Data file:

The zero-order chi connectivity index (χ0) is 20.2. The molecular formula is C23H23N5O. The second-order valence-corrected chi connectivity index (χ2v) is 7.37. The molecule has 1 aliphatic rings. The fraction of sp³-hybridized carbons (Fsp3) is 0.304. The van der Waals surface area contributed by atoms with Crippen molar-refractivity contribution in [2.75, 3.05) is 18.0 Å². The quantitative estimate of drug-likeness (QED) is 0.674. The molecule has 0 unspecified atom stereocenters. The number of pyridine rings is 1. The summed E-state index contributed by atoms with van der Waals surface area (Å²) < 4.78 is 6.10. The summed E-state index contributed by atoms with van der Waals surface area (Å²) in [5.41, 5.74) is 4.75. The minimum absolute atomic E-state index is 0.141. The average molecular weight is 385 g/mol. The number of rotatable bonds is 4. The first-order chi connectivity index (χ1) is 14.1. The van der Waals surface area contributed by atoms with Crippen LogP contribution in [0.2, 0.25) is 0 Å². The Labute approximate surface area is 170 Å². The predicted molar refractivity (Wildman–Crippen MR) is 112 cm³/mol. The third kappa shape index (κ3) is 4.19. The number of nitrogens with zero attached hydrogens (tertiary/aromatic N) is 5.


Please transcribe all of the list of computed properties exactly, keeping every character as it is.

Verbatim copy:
The zero-order chi connectivity index (χ0) is 20.2. The molecular formula is C23H23N5O. The second-order valence-corrected chi connectivity index (χ2v) is 7.37. The molecule has 1 aliphatic rings. The fraction of sp³-hybridized carbons (Fsp3) is 0.304. The van der Waals surface area contributed by atoms with Crippen molar-refractivity contribution in [2.75, 3.05) is 18.0 Å². The quantitative estimate of drug-likeness (QED) is 0.674. The molecule has 0 unspecified atom stereocenters. The number of pyridine rings is 1. The summed E-state index contributed by atoms with van der Waals surface area (Å²) < 4.78 is 6.10. The summed E-state index contributed by atoms with van der Waals surface area (Å²) in [5.41, 5.74) is 4.75. The minimum absolute atomic E-state index is 0.141. The average molecular weight is 385 g/mol. The number of rotatable bonds is 4. The first-order chi connectivity index (χ1) is 14.1. The van der Waals surface area contributed by atoms with Crippen LogP contribution in [0.2, 0.25) is 0 Å². The Labute approximate surface area is 170 Å². The predicted molar refractivity (Wildman–Crippen MR) is 112 cm³/mol. The third kappa shape index (κ3) is 4.19. The number of nitrogens with zero attached hydrogens (tertiary/aromatic N) is 5.